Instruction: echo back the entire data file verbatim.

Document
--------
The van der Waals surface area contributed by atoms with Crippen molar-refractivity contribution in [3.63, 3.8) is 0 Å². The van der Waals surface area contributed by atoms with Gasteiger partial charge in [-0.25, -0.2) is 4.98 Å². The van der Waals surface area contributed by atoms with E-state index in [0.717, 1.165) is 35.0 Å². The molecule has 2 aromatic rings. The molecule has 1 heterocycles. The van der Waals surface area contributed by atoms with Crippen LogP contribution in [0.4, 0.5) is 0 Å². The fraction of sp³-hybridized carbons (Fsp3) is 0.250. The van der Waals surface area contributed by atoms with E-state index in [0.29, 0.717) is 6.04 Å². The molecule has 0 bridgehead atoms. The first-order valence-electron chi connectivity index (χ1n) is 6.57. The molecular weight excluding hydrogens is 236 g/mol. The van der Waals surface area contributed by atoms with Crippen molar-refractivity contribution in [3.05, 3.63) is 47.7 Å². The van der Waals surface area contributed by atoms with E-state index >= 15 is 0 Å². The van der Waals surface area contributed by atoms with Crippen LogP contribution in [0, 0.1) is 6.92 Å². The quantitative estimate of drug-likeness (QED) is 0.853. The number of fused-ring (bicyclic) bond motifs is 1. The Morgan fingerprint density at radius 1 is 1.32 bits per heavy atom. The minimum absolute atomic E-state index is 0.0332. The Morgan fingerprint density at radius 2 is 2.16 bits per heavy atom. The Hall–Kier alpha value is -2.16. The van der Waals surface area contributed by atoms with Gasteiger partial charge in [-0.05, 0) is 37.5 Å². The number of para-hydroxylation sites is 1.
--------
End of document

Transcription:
The van der Waals surface area contributed by atoms with Crippen molar-refractivity contribution in [3.63, 3.8) is 0 Å². The van der Waals surface area contributed by atoms with Gasteiger partial charge in [-0.25, -0.2) is 4.98 Å². The van der Waals surface area contributed by atoms with E-state index in [0.717, 1.165) is 35.0 Å². The molecule has 2 aromatic rings. The molecule has 1 heterocycles. The van der Waals surface area contributed by atoms with Crippen LogP contribution in [0.4, 0.5) is 0 Å². The fraction of sp³-hybridized carbons (Fsp3) is 0.250. The van der Waals surface area contributed by atoms with E-state index in [0.29, 0.717) is 6.04 Å². The molecule has 0 bridgehead atoms. The first-order valence-electron chi connectivity index (χ1n) is 6.57. The molecular weight excluding hydrogens is 236 g/mol. The van der Waals surface area contributed by atoms with Crippen molar-refractivity contribution in [3.05, 3.63) is 47.7 Å². The van der Waals surface area contributed by atoms with E-state index >= 15 is 0 Å². The van der Waals surface area contributed by atoms with Crippen LogP contribution in [0, 0.1) is 6.92 Å². The quantitative estimate of drug-likeness (QED) is 0.853. The number of fused-ring (bicyclic) bond motifs is 1. The Morgan fingerprint density at radius 1 is 1.32 bits per heavy atom. The minimum absolute atomic E-state index is 0.0332. The Morgan fingerprint density at radius 2 is 2.16 bits per heavy atom. The Hall–Kier alpha value is -2.16. The van der Waals surface area contributed by atoms with Gasteiger partial charge in [-0.05, 0) is 37.5 Å². The number of para-hydroxylation sites is 1.